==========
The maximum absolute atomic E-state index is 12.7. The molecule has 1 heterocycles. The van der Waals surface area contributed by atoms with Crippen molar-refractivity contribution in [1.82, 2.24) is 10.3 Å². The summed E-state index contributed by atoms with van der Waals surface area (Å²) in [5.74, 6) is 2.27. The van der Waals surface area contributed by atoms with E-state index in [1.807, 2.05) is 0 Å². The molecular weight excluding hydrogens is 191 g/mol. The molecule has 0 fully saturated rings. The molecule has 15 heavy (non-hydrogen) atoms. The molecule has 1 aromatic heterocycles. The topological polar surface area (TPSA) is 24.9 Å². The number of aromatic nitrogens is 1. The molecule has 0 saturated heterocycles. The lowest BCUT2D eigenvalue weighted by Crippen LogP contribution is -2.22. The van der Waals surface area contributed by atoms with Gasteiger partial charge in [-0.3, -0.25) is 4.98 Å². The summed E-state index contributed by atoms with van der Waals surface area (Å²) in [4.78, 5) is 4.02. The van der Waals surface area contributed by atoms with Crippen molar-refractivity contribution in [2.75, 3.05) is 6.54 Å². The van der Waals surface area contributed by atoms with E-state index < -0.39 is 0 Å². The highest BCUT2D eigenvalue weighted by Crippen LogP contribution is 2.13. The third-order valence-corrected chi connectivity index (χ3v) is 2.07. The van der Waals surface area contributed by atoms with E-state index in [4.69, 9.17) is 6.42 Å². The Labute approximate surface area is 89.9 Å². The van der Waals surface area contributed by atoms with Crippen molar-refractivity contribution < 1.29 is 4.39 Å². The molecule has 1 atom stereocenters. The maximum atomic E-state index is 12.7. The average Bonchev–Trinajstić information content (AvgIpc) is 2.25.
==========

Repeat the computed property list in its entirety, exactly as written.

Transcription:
The maximum absolute atomic E-state index is 12.7. The molecule has 1 heterocycles. The van der Waals surface area contributed by atoms with Crippen molar-refractivity contribution in [1.82, 2.24) is 10.3 Å². The summed E-state index contributed by atoms with van der Waals surface area (Å²) in [5.74, 6) is 2.27. The van der Waals surface area contributed by atoms with E-state index in [1.807, 2.05) is 0 Å². The molecular weight excluding hydrogens is 191 g/mol. The molecule has 0 fully saturated rings. The molecule has 15 heavy (non-hydrogen) atoms. The molecule has 1 aromatic heterocycles. The topological polar surface area (TPSA) is 24.9 Å². The number of aromatic nitrogens is 1. The molecule has 0 saturated heterocycles. The lowest BCUT2D eigenvalue weighted by Crippen LogP contribution is -2.22. The van der Waals surface area contributed by atoms with Gasteiger partial charge in [-0.3, -0.25) is 4.98 Å². The summed E-state index contributed by atoms with van der Waals surface area (Å²) in [4.78, 5) is 4.02. The van der Waals surface area contributed by atoms with Crippen molar-refractivity contribution in [2.75, 3.05) is 6.54 Å². The van der Waals surface area contributed by atoms with E-state index < -0.39 is 0 Å². The highest BCUT2D eigenvalue weighted by Crippen LogP contribution is 2.13. The third-order valence-corrected chi connectivity index (χ3v) is 2.07. The van der Waals surface area contributed by atoms with E-state index in [4.69, 9.17) is 6.42 Å². The Labute approximate surface area is 89.9 Å². The van der Waals surface area contributed by atoms with Crippen molar-refractivity contribution < 1.29 is 4.39 Å². The molecule has 1 atom stereocenters. The maximum atomic E-state index is 12.7. The average Bonchev–Trinajstić information content (AvgIpc) is 2.25.